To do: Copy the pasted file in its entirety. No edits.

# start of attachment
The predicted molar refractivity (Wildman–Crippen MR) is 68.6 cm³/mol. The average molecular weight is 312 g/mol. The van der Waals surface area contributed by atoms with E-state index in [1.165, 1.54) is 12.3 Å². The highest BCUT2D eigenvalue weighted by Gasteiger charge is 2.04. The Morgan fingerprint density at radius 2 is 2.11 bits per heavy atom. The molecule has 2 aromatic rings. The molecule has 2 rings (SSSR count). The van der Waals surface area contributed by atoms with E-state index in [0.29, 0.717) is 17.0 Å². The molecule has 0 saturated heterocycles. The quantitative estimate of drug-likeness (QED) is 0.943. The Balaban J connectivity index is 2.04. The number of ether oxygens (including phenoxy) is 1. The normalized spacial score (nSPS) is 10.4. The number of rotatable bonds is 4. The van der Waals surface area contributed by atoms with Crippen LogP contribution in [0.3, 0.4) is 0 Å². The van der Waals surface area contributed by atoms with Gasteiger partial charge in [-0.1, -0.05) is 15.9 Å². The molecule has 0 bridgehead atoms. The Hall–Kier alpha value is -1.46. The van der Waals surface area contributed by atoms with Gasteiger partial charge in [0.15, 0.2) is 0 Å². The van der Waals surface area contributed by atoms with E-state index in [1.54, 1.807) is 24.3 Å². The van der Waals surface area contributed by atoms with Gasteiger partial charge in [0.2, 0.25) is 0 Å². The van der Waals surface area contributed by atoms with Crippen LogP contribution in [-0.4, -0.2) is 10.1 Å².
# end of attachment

The predicted molar refractivity (Wildman–Crippen MR) is 68.6 cm³/mol. The average molecular weight is 312 g/mol. The van der Waals surface area contributed by atoms with E-state index in [1.165, 1.54) is 12.3 Å². The highest BCUT2D eigenvalue weighted by Gasteiger charge is 2.04. The Morgan fingerprint density at radius 2 is 2.11 bits per heavy atom. The molecule has 2 aromatic rings. The molecule has 2 rings (SSSR count). The van der Waals surface area contributed by atoms with E-state index in [0.29, 0.717) is 17.0 Å². The molecule has 0 saturated heterocycles. The quantitative estimate of drug-likeness (QED) is 0.943. The Balaban J connectivity index is 2.04. The number of ether oxygens (including phenoxy) is 1. The normalized spacial score (nSPS) is 10.4. The number of rotatable bonds is 4. The van der Waals surface area contributed by atoms with Crippen LogP contribution in [0.3, 0.4) is 0 Å². The van der Waals surface area contributed by atoms with Gasteiger partial charge in [-0.1, -0.05) is 15.9 Å². The molecule has 0 bridgehead atoms. The Hall–Kier alpha value is -1.46. The van der Waals surface area contributed by atoms with Gasteiger partial charge in [0.15, 0.2) is 0 Å². The van der Waals surface area contributed by atoms with E-state index in [1.54, 1.807) is 24.3 Å². The van der Waals surface area contributed by atoms with Gasteiger partial charge in [0.2, 0.25) is 0 Å². The van der Waals surface area contributed by atoms with Crippen LogP contribution in [-0.4, -0.2) is 10.1 Å².